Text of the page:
The ferocious sex lives of giant shipworms: rivalry and wrestling matches

Nature
Long, translucent tubes sticking out of a piece of wood, two of them entwined around each other.

The molluscs called giant feathery shipworms use their long siphons (pictured) to wrestle for the chance to mate. Credit: Dr Reuben Shipway/University of Portsmouth

Animal behaviour

First footage of ‘pseudocopulation’ shows the lengths certain molluscs go to to mate.

Researchers have captured videos of acrobatic styles of sex in shipworms, molluscs that colonize ships, piers and driftwood as larvae and then spend their lives burrowing into and eating the wood around them.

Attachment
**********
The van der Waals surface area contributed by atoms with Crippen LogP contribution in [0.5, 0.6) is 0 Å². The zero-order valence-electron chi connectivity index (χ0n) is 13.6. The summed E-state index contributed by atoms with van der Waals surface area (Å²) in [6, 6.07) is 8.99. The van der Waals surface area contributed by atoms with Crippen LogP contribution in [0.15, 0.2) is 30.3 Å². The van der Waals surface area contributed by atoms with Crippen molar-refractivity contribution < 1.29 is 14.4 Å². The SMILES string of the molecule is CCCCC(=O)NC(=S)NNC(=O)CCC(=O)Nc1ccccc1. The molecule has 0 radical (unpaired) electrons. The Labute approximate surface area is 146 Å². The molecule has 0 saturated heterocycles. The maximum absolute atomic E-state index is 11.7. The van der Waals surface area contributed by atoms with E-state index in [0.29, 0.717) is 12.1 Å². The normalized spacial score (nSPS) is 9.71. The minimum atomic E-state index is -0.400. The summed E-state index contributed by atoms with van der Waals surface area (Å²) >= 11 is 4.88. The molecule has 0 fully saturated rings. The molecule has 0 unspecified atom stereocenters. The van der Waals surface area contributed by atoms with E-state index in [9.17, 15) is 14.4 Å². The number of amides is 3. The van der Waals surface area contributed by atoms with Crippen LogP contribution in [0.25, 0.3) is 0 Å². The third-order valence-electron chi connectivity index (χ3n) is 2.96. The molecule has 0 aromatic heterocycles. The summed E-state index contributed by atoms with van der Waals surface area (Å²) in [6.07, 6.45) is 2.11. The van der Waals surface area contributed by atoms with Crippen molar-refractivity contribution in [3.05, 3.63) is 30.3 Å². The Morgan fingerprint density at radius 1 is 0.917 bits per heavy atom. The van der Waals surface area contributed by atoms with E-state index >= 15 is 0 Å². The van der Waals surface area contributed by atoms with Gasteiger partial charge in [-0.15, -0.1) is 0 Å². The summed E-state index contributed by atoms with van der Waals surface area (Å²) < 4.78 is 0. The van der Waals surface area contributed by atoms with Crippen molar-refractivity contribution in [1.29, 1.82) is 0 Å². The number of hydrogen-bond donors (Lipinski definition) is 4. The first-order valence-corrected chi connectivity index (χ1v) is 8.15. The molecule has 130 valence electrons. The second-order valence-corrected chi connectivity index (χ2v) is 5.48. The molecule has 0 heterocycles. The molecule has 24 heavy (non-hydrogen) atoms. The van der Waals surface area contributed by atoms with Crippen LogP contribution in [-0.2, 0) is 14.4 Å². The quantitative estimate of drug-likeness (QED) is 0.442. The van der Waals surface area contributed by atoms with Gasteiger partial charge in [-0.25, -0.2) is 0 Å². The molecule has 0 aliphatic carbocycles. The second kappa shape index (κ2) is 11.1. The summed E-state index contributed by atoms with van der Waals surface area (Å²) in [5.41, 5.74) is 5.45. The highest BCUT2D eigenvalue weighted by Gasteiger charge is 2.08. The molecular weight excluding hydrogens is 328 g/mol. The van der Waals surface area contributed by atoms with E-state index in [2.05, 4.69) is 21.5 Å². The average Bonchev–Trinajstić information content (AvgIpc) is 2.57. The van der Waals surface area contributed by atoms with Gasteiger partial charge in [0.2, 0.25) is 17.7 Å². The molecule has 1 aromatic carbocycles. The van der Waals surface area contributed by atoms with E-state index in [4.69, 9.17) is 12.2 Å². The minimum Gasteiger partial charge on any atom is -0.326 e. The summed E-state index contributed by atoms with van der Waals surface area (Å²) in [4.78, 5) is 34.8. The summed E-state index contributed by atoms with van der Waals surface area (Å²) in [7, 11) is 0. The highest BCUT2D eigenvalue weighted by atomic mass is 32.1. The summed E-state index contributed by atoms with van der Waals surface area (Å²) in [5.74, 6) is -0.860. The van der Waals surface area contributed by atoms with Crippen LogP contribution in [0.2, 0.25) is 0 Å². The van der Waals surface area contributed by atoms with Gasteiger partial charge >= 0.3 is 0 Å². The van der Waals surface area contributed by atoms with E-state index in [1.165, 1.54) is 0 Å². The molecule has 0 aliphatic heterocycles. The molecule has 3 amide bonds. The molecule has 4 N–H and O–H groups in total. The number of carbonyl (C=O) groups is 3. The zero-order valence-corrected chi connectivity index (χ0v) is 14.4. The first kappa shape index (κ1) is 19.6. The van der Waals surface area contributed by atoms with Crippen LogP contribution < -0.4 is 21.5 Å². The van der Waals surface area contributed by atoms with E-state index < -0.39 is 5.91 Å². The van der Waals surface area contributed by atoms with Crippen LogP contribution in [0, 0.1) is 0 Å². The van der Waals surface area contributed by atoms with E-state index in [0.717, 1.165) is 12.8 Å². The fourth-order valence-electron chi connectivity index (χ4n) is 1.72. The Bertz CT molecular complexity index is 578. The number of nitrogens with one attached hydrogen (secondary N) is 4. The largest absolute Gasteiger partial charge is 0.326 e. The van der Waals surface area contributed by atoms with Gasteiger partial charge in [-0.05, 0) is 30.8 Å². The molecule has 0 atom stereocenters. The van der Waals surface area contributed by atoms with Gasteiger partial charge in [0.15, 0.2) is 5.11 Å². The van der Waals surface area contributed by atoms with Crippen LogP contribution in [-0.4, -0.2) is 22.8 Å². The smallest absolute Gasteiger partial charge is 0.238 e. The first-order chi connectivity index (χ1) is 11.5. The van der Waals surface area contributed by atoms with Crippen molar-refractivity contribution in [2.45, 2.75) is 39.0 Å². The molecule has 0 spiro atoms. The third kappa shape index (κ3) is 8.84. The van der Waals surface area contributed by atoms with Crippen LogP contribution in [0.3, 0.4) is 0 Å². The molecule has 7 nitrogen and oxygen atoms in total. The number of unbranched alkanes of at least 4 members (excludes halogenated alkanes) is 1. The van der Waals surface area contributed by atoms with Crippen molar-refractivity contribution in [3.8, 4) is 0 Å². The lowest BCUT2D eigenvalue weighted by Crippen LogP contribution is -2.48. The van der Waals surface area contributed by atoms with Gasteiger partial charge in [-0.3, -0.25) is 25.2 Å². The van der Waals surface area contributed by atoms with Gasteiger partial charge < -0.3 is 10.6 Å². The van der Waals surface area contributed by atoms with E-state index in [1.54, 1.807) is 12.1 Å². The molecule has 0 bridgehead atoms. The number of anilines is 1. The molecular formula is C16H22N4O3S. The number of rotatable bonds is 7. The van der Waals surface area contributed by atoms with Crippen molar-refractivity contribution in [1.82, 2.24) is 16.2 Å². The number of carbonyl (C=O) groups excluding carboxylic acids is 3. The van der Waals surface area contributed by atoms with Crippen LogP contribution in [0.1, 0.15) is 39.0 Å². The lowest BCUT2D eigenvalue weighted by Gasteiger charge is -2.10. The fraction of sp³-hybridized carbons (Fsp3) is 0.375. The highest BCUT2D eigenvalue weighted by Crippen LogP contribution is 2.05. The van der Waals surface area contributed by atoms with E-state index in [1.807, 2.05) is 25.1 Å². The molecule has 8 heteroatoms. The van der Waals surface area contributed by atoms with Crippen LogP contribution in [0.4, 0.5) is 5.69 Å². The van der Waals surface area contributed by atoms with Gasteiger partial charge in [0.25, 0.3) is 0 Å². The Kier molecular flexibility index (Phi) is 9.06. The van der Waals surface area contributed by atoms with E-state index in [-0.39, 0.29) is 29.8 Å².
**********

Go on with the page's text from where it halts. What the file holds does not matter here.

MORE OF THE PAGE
The only part of a shipworm’s long, soft body that is visible outside its wooden hideout is a retractable ‘siphon’ — a tube used to bring in food and oxygen and expel waste. Faced with the constant danger of literally eating themselves out of house and home, the various species of shipworm have developed a smorgasbord of sexual strategies, from males releasing a huge amount of sperm into the sea to females keeping miniature males in a side pocket. 



Reuben Shipway at the University of Portsmouth, UK, and his colleagues recorded giant feathery shipworms (Bankia setacea) using their siphons to deposit sperm directly into their neighbours — in probably the first ever films of what is known as pseudocopulation. The astonished team also saw competing shipworms wrestling with their siphons over the opportunity to deposit sperm, and pulling the siphons of potential mates out of rivals’ reach.



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